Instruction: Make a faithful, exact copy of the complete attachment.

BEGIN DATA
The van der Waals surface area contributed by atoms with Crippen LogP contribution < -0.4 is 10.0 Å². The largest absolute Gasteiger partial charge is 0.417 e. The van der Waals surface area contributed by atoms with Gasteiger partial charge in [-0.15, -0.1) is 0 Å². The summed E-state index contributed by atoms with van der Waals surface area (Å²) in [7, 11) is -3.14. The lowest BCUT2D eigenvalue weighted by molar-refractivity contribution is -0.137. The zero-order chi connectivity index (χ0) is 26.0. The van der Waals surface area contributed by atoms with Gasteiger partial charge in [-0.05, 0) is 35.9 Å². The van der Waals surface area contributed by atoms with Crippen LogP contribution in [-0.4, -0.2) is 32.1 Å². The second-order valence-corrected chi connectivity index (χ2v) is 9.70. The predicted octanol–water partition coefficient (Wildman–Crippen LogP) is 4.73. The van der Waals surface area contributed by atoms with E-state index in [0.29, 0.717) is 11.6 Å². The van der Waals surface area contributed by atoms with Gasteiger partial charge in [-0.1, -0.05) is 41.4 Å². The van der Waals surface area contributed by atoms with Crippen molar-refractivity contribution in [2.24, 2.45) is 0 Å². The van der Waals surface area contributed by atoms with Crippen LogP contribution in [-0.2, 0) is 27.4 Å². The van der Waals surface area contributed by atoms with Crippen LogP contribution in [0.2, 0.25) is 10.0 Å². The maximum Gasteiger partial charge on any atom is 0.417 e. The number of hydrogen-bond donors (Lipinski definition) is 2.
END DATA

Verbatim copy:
The van der Waals surface area contributed by atoms with Crippen LogP contribution < -0.4 is 10.0 Å². The largest absolute Gasteiger partial charge is 0.417 e. The van der Waals surface area contributed by atoms with Gasteiger partial charge in [-0.15, -0.1) is 0 Å². The summed E-state index contributed by atoms with van der Waals surface area (Å²) in [7, 11) is -3.14. The lowest BCUT2D eigenvalue weighted by molar-refractivity contribution is -0.137. The zero-order chi connectivity index (χ0) is 26.0. The van der Waals surface area contributed by atoms with Gasteiger partial charge in [-0.05, 0) is 35.9 Å². The van der Waals surface area contributed by atoms with Crippen LogP contribution in [-0.4, -0.2) is 32.1 Å². The second-order valence-corrected chi connectivity index (χ2v) is 9.70. The predicted octanol–water partition coefficient (Wildman–Crippen LogP) is 4.73. The van der Waals surface area contributed by atoms with E-state index in [0.29, 0.717) is 11.6 Å². The van der Waals surface area contributed by atoms with Gasteiger partial charge in [-0.1, -0.05) is 41.4 Å². The van der Waals surface area contributed by atoms with Crippen molar-refractivity contribution in [2.24, 2.45) is 0 Å². The van der Waals surface area contributed by atoms with Crippen LogP contribution in [-0.2, 0) is 27.4 Å². The van der Waals surface area contributed by atoms with Crippen LogP contribution in [0.2, 0.25) is 10.0 Å². The maximum Gasteiger partial charge on any atom is 0.417 e. The number of hydrogen-bond donors (Lipinski definition) is 2.